To say that proponents of stricter guidelines for border patrols to guard against the influx of illegal immigration are anti-immigration would be misleading. Often times, a piece of legislation billed as an "anti-immigration law" will advocate for greater restrictions on immigration in an effort to specifically curb illegal immigration. Some see the situation of illegal immigration as a very black and white scenario. In their view, the law is the law, and illegal immigration is a clear violation of immigration law.
Such sentiments, in their purest form, were captured best by a 2005 bill that passed through the U.S. House of Representatives but never survived deliberation in the Senate to become codified into immigration law. The bill called for sometimes drastic measures to ensure that illegal immigrants would be forced to be detained by authorities and could not be offered assistance from sympathizers by law.
Potentially, if followed to the letter of the law, this provision could have resulted in the expulsion of more than 10 million illegal immigrants from the United States. This proposed anti-immigration law seemed doomed to fail based on the complexity of the issue of illegal immigration, and there are a few reasons why future anti-immigration legislation could be met with the same resistance.
For one, as there was with HR 4437, the said bill as known by its code name, there was a great deal of antipathy from Spanish-speaking American residents and members of the Mexican-American community. The greatest bloc of illegal immigrants in America today is comprised of Mexicans, and while immigration law does provide for more legitimate means for Latinos and Hispanics to enter the country, they are in a way being treated as criminals for their hopes of finding a job and a better life.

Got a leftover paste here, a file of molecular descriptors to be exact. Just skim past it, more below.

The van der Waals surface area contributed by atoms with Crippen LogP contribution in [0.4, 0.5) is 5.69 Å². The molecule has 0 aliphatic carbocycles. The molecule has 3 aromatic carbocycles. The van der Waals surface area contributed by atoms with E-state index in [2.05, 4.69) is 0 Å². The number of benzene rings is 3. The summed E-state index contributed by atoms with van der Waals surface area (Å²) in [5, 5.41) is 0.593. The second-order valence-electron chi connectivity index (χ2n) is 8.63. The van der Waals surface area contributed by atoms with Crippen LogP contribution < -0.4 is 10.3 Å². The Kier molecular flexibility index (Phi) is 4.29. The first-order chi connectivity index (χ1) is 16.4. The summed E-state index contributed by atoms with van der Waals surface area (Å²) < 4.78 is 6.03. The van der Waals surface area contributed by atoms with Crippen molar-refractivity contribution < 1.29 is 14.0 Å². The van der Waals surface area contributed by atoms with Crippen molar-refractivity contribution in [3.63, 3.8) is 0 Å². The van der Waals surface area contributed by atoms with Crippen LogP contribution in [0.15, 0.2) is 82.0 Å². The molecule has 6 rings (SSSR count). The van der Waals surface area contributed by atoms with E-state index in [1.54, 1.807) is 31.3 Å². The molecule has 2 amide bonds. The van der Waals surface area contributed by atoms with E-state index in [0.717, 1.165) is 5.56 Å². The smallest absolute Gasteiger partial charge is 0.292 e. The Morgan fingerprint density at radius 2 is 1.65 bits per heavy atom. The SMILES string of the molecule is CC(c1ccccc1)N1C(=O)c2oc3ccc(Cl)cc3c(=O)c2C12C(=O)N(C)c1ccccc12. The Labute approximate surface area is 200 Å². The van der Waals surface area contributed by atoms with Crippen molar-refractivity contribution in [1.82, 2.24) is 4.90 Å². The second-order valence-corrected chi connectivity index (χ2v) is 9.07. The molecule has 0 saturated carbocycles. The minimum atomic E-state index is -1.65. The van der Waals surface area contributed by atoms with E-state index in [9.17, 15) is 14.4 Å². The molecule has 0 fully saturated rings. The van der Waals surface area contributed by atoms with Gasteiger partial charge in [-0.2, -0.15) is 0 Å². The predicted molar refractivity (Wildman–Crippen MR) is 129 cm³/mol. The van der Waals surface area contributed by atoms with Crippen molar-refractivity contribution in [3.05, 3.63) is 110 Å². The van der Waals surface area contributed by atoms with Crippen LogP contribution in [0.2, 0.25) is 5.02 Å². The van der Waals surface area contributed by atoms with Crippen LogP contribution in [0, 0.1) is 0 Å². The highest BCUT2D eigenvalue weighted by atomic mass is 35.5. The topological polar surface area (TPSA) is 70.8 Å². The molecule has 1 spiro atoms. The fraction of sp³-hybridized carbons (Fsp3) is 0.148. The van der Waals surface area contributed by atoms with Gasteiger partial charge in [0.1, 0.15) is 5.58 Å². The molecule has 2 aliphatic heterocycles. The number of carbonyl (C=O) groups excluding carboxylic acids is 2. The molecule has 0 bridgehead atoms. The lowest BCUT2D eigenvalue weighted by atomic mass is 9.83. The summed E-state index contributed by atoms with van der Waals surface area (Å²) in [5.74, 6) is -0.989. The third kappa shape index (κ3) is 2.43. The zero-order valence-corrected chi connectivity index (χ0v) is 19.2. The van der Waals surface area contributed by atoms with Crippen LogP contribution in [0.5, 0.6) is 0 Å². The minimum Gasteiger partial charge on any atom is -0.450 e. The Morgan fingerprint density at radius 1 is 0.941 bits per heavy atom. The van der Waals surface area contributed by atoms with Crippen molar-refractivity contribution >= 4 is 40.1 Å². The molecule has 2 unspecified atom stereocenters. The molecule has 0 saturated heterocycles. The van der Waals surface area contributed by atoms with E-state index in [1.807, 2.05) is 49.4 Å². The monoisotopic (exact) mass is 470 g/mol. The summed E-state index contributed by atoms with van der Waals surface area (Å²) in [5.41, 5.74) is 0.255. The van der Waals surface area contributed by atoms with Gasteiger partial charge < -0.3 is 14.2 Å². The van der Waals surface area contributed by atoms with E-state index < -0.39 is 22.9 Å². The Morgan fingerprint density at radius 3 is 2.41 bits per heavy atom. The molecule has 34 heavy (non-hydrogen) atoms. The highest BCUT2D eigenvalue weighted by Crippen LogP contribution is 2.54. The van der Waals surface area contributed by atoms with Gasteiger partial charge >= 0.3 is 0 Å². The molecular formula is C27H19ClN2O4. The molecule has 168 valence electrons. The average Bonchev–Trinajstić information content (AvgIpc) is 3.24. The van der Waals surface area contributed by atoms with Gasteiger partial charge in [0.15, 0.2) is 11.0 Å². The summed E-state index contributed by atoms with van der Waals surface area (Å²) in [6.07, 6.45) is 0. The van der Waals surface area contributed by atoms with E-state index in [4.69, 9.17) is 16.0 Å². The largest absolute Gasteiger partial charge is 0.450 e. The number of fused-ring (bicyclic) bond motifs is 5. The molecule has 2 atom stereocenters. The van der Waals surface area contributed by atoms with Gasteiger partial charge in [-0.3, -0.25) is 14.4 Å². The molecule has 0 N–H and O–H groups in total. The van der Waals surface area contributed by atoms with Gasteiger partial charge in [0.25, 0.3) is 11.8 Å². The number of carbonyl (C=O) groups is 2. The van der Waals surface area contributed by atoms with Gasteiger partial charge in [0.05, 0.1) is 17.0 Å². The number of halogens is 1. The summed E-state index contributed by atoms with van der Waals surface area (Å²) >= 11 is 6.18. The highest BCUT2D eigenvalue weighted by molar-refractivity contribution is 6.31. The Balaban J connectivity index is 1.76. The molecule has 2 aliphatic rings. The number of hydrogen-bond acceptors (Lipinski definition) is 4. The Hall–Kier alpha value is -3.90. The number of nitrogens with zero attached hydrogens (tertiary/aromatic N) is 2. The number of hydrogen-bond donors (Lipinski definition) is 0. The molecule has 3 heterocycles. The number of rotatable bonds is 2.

Whether or not the fees for a work visa, or other costs such as medical care and housing are at work is hard to generalize, but while some lawmakers will not tolerate this violation of immigration law, they also don't wish to alienate their constituents with passage of an anti-immigration law.
Also, with such a strict anti-immigration law that calls for the extension of fences on borders and the rounding up of suspected illegals, there are bound to be significant costs to the taxpayer. In terms of the time, money and manpower the enterprise would involve, such a plan is largely unrealistic. In fact, a potential byproduct could be slower processing times and impingement upon the civil liberties of those who abide by immigration law, as those who may well be legal immigrants could get unfairly accused by overzealous members of border patrols and citizen arrests.
Furthermore, any future large-scale anti-immigration law could have drastic effects on the economy. It cannot be denied that a tangible amount of the American work force comes from illegal immigrants, and their disposal could be more far-reaching than previously assumed. The law is indeed the law, but enforcing the law may be a worse cure of this delicate issue.